Galvanized Napkin Ring From Target’s Hearth & Hand With Magnolia by Chip & Joanna Gaines: 591 ppm Lead


Galvanized Napkin Ring
From Target’s Hearth & Hand With Magnolia
by Chip & Joanna Gaines:
591 ppm Lead.


Related: #AskTamara: What do you use to test for Lead?

This is another piece from the Hearth & Hand with Magnolia collection on Target’s website.

Galvanized metal (or metal that has a “galvanized look”) is almost always positive for high levels of Lead. The only exception I have seen to this rule is “galvanized look” items sold by Ikea.

As a result I anticipated that this napkin ring would be positive for at least some amount of Lead.

The XRF test results for the napkin ring pictured here were as follows (each test done was at least 60 seconds long and multiple tests were done on each component to confirm the levels.):

Galvanized Silver Colored Main Metal:

  • Lead (Pb): 339 +/- 122 ppm
  • Cadmium (Cd): Non-Detect (ND) / Negative
  • Arsenic (As): Non-Detect (ND) / Negative
  • Mercury (Hg): Non-Detect (ND) / Negative
  • Barium (Ba): Non-Detect (ND) / Negative
  • Chromium (Cr): 588 +/- 120 ppm
  • Antimony (Sb): Non-Detect (ND) / Negative
  • Selenium (Se): Non-Detect (ND) / Negative
  • Zinc (Zn): 740,500 +/- 7,900 ppm
  • Copper (Cu): Non-Detect (ND) / Negative
  • Iron (Fe): 252,300 +/- 2,800 ppm
  • Vandium (V): Non-Detect (ND) / Negative
  • Titanium (Ti): Non-Detect (ND) / Negative
  • Zirconium (Zr): Non-Detect (ND) / Negative
  • Cobalt (Co): 5,246 +/- 829 ppm
  • Magnesium (Mn): Non-Detect (ND) / Negative

NOTE: compared to other similar items I have tested, this is a fairly low level of lead to be found in galvanized metal. For example the duct work in most homes with forced air heating systems if often made of galvanized metal and ductwork metal is usually positive for Lead at levels between 10,000 ppm and 30,000 ppm.

Click HERE for a link to some other galvanized items I have tested.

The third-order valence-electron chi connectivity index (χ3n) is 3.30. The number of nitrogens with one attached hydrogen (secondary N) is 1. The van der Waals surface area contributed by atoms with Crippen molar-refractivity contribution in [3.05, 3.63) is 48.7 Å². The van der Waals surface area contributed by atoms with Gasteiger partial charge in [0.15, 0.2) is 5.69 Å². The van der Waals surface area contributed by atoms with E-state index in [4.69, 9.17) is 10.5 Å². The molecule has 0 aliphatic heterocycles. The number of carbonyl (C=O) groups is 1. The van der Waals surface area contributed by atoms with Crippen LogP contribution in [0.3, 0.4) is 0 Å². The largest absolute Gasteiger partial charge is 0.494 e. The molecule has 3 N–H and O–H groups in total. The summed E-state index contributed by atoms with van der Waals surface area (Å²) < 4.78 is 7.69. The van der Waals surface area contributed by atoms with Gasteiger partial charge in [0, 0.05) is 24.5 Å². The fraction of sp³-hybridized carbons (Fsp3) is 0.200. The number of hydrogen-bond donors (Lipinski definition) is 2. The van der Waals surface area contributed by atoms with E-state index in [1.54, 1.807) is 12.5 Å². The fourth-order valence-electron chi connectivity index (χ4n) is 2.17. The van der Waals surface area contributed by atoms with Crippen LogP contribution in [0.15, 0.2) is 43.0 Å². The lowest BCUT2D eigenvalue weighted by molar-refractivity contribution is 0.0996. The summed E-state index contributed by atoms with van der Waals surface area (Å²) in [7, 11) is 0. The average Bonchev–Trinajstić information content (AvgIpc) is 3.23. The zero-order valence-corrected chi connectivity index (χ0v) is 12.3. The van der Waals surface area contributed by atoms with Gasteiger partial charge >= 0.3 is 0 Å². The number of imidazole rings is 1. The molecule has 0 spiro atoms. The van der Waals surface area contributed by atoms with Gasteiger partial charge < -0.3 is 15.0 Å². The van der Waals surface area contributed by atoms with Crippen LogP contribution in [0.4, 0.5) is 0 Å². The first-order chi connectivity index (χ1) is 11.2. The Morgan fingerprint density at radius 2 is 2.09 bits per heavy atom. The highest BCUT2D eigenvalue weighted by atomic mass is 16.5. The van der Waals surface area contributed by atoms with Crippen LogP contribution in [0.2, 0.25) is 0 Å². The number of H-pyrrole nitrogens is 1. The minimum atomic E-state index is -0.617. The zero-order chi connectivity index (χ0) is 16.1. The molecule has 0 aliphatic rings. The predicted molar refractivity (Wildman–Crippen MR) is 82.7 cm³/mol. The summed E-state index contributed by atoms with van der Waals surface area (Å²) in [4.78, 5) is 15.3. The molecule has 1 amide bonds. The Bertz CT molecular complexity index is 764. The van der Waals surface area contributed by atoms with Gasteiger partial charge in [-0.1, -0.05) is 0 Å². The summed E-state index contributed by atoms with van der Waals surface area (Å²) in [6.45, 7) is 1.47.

Golden Colored Accents:
In testing the gold part, since it is thinner than the scope of the XRF instrument some of the silver colored part of the metal is included in the reading.

  • Lead (Pb): 591 +/- 149 ppm
  • Cadmium (Cd): Non-Detect (ND) / Negative
  • Arsenic (As): Non-Detect (ND) / Negative
  • Mercury (Hg): Non-Detect (ND) / Negative
  • Barium (Ba): Non-Detect (ND) / Negative
  • Chromium (Cr): 588 +/- 120 ppm
  • Antimony (Sb): Non-Detect (ND) / Negative
  • Selenium (Se): Non-Detect (ND) / Negative
  • Tin (Sn): 337 +/- 109 ppm
  • Zinc (Zn): 400,800 +/- 2,700 ppm
  • Copper (Cu): 577,600 +/- 3,100 ppm
  • Nickel (Ni): 789 +/- 193 ppm
  • Iron (Fe): 18,200 +/- 700 ppm
  • Vandium (V): Non-Detect (ND) / Negative
  • Titanium (Ti): Non-Detect (ND) / Negative
  • Zirconium (Zr): Non-Detect (ND) / Negative
  • Cobalt (Co): Non-Detect (ND) / Negative
  • Magnesium (Mn): Non-Detect (ND) / Negative

While I would never use these in my home (especially given galvanized metal almost always also tests positive with a reactive agent testing method – like a LeadCheck swab*) I have more of a concern with the galvanized “chargers” from this same collection (see image below).

Galvanized Napkin Ring From Target's Hearth & Hand With Magnolia by Chip & Joanna Gaines: 591 ppm Lead


I have not tested these chargers yet, but they appear to be made of exactly the same materials as the napkin ring.

The problem with the charger is that while its INTENDED use is to go UNDER a plate (as the base of a place setting, for decorative purposes), the very nature of it looking like a plate lends it to possible misuse as a plate or serving platter that people might use to put food directly on for serving.

This is a significant problem with lead levels as high as I found on this napkin ring for the following reasons:

  • It’s possible to have quite a variation of lead levels in galvanized items [so the charger levels might even be higher than what I found the napkin ring].
  • Galvanized item often test positive with a reactive agent test – (indicating the lead could potentially wear off onto any food placed on the surface of the charger.)

As soon as someone chips in enough so that I can purchase the charger,  I will order one shipped to me and test that as well to confirm the levels.

As always, thank you for reading and for sharing my posts.

Please let me know if you have any questions.

Tamara Rubin
#LeadSafeMama

To see more ceramic items I have tested for Lead, Click Here.

To read more about my concern for Lead in pottery and dishware, Click Here.

*Amazon links are affiliate links. If you purchase something after clicking on one of my links I will receive a small percentage of what you spend at no extra cost to you. Thank you for supporting my advocacy work in this way.

 

2 Responses to Galvanized Napkin Ring From Target’s Hearth & Hand With Magnolia by Chip & Joanna Gaines: 591 ppm Lead

  1. Karen Lemieux November 12, 2018 at 4:25 pm #

    Do you notify Magnolia (Chip & Joanna Gaines) & Pioneer Woman of your findings? If you don’t tell them, I will.

    • Tamara November 12, 2018 at 4:27 pm #

      Go for it! I would love help with that. I think Mike at Safer Chemicals is also going to talk to Target. Thank you.

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